Yesterday was summer solstice, the longest day of the year. And for the first time in seventy years, the solstice was graced by a beautiful full moon – a Strawberry Moon. Solstice is one of the oldest celebrations we have, but our culture is inconsistent in its commemorations. Some people celebrate with bonfires, some may or may not take note of it on their calendar, and some might not notice it at all. Part of me thinks it would be nice to have an official tradition to follow. Traditions are nice, after all. Yet another part of me enjoys the opportunity to reflect and create my own meaning.
It was serendipitous that our monthly sister circle fell on this special Strawberry Moon solstice. I can honestly say that I cannot think of a better way to spend this once-in-a-lifetime night than surrounded by a group of beautiful, vibrant sisters. Even the serious topic – guilt and shame – couldn’t suppress the joy that exuded from everyone last night. The joy of being together, as sisters. The joy of feeling ourselves stretch and grow as people, as little by little we come into our own as the women we’re meant to be. The joy of gratitude, for everything we already are and everything we already have.
Joy was the word that kept popping up for me yesterday. My husband mentioned it to me, and then the irrepressible giddiness of the women at circle exemplified it in every way. Even my contribution to our salt bowl, vibrant rose petals of gold and pink, seemed to embody it. So I think for me, summer solstice is now going to be the holiday of joy, of savoring the here-and-now fully and with no reservations. No dwelling on the damp and muddy thaw behind us. No worrying about the shortening days and bitter winter to come. Just standing at the pinnacle, taking in the heat and sweat and lush greenery, and savoring every last moment.
Our circle finished before the moon came out, but my friend and I caught glimpses of it peeking through the trees on our ride home. It wasn’t a particularly dramatic full moon. It wasn’t crazy colors or unusually big. But just knowing that it was rare, that it was something we’d most likely never see again, put a smile on our faces as we drove.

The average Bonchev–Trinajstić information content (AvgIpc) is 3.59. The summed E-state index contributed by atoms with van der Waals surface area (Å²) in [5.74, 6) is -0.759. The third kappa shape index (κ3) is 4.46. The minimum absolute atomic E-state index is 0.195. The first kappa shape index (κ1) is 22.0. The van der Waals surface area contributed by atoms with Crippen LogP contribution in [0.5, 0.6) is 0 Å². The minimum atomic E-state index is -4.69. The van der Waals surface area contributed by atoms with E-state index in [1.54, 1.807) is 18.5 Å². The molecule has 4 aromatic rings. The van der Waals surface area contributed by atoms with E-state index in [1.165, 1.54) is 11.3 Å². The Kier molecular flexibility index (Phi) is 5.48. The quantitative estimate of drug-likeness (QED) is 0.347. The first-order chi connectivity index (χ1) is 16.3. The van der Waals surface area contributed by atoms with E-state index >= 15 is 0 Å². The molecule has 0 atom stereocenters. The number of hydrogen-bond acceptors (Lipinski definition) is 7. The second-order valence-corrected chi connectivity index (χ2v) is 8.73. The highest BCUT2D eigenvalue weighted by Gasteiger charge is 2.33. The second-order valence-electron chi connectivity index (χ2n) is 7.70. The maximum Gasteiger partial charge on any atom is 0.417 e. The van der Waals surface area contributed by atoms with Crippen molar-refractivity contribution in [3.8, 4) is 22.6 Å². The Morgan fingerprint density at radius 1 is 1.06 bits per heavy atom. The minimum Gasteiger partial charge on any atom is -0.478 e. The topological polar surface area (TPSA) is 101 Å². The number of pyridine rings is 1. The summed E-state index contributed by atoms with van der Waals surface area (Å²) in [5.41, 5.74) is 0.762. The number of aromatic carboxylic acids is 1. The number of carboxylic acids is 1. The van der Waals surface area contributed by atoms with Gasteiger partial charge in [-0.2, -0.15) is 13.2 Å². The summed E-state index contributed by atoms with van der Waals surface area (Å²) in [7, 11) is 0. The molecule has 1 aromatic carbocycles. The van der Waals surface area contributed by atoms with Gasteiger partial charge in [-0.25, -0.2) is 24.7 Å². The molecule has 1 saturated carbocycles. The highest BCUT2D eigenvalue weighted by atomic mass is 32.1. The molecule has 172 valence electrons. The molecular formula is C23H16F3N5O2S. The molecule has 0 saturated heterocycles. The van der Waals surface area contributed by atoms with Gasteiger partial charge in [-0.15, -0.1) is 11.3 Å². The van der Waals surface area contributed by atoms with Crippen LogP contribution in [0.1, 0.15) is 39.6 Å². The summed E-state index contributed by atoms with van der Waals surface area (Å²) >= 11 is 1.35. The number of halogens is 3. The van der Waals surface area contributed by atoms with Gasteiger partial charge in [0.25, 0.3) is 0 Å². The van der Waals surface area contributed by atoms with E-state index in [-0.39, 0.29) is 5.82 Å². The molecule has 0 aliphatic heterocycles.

Life has been good lately. Ned finished up his first school year at a new job and now has shortened hours for the summer. We’ve had a string of days with warm, sunny weather where we can get outdoors and soak up some vitamin D. We’re even at a good place with parenting at the moment. Jonah has calmed down considerably since turning four and is giving us a break from the nonstop power struggles. Silas is a typical two-year-old, with typical two-year-old behaviors, but they aren’t getting us riled up the way Jonah’s did. It’s different the second time around when you realize that it’s normal – and not a sign of bad parenting – for two-year-olds to throw tantrums and be stubborn as hell.
After a rough two years, this is a welcome respite. When I was younger, I thought that life was always supposed to be like this, but experience has taught me differently. A lot of life is about facing challenges and coming through the adversity stronger and wiser. It’s how we learn and grow. But these days of peace and contentment – of enjoying the earth, our creative pursuits, and each other – are precious. The struggles might be where we grow, but at the peak – where we soak up the long days of sunshine – is where we really live.